The Indian government may install electric-car charging stations at 69,000 state-controlled gas stations, the Hindustan Times reported Sunday.
In a meeting on charging infrastructure, power minister R.K. Singh suggested that India’s oil ministry mandate the installation of charging stations alongside gas pumps at “company-owned, company-operated (COCO)” gas stations it regulates, the paper reported.
Oil-ministry guidelines already call for new gas pumps to include one alternative-fuel option, and many gas stations are opting for EV charging to satisfy that condition, according to the report.
Lack of charging infrastructure remains one of the biggest hurdles to electric-car adoption in most countries, but this could be especially crucial for meeting India’s ambitious electrification goals.
“A key challenge for the creation of battery charging or swapping infrastructure is lack of availability of space,” Animesh Kumar, director of automotive consulting at analytics company GlobalData, said in a statement. “Hence, the government’s plan of deployment of charging stations across fuel stations makes absolute sense as it will be easier to implement and help in the creation of robust charging infrastructure.”
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India has been ambitious about EV adoption and future clean-air goals. In 2017, the government announced plans to end sales of new internal-combustion cars by 2030.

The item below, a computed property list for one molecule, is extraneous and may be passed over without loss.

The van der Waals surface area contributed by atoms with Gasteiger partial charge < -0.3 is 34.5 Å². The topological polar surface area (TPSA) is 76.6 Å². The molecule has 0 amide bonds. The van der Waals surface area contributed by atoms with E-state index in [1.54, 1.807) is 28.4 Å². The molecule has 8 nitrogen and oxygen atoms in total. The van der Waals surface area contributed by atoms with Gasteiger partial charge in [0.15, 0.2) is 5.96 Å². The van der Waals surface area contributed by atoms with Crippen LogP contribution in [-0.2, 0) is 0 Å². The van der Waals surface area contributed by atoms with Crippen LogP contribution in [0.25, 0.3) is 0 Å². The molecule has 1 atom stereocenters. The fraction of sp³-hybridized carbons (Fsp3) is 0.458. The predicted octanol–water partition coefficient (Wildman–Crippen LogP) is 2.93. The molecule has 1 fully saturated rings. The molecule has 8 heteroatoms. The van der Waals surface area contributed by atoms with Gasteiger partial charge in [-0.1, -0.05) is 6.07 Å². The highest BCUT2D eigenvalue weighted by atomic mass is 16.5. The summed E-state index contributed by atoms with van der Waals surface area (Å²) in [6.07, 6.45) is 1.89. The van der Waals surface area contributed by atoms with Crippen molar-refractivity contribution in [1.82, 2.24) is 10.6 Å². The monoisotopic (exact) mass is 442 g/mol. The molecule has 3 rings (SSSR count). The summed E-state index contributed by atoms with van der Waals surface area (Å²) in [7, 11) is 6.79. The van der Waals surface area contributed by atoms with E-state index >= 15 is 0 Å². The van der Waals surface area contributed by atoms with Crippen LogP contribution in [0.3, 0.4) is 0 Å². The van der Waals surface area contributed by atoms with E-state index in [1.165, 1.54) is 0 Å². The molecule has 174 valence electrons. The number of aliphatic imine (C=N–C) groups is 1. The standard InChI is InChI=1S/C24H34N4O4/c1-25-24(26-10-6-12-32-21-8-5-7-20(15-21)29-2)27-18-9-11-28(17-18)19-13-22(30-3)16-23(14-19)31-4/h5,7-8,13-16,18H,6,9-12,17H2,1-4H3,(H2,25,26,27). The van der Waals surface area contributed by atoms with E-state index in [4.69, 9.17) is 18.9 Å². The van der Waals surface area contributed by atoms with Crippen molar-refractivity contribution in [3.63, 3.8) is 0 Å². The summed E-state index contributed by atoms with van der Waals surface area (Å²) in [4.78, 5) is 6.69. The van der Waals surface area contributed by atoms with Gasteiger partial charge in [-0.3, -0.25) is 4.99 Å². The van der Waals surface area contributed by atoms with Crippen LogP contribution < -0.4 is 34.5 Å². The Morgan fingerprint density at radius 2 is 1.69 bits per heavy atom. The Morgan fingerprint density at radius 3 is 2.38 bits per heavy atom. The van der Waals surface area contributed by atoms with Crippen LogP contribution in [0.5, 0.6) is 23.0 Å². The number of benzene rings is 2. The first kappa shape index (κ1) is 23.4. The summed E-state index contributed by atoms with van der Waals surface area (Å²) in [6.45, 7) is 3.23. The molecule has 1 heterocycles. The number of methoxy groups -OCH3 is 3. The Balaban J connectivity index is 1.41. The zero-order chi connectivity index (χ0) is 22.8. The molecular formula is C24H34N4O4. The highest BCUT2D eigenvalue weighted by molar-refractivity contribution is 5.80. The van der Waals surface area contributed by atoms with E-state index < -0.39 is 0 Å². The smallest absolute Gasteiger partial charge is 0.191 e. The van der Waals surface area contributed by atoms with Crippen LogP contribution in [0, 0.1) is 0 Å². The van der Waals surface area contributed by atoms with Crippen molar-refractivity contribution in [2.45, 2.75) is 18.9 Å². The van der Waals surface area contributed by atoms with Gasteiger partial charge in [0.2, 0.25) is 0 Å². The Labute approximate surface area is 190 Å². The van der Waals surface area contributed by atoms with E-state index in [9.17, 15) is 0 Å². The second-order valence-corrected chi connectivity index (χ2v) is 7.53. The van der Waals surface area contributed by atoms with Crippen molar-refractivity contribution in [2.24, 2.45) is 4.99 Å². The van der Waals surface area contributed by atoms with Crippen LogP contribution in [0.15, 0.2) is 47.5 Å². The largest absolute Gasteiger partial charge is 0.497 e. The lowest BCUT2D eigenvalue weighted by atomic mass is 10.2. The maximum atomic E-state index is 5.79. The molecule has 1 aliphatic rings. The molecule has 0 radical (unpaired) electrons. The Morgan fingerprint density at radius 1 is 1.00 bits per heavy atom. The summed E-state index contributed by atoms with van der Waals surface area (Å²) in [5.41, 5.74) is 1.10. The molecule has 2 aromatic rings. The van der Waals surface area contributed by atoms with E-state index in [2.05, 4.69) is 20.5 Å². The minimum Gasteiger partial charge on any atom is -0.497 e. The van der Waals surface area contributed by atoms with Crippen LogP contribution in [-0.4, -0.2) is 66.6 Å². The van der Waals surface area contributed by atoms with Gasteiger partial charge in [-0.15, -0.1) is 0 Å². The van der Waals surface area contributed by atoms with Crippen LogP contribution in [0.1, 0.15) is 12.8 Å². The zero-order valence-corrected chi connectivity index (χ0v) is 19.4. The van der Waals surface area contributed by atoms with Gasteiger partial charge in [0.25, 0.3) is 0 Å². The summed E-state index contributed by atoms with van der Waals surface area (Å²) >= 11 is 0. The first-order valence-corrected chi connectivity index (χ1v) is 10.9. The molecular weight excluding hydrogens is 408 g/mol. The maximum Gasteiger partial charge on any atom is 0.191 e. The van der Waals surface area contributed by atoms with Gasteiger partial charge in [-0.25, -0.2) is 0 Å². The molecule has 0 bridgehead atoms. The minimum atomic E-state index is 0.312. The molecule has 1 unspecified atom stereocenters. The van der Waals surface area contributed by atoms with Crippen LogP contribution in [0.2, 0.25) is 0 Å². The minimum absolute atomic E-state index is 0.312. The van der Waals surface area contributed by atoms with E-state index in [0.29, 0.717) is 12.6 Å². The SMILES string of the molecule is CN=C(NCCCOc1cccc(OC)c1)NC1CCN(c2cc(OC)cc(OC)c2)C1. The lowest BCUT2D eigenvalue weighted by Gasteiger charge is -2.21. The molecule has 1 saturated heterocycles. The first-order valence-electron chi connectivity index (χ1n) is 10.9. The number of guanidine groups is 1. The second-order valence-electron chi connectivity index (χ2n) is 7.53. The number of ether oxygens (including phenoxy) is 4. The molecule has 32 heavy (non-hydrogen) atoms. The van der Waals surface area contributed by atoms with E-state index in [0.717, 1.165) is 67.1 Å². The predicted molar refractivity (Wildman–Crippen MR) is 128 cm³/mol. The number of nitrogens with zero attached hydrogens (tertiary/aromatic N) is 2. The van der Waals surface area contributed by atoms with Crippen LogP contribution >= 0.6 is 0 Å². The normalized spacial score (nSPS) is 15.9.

Although they have trimmed down plans somewhat, leaders have been bullish on infrastructure. A robust infrastructure plan is crucial, as many Indian homes lack electricity.
Air pollution issues have been, in recent years, at crisis levels in India’s big cities, providing added incentive for aggressive plans to cut carbon emissions.
India’s own automakers have been working on deploying affordable, mass-market EVs. Mahindra sells the e20, a tiny hatchback designed by Reva, which the company bought in 2010. Tata, parent company of Jaguar Land Rover, announced its Nexon EV in 2019. The Hyundai Kona Electric is also currently on sale in India.
However, in a country with a fairly low household income, electric scooters and motorcycles may be as important as passenger cars. Expanded charging infrastructure should lay the groundwork for expanded adoption of both, Kumar said.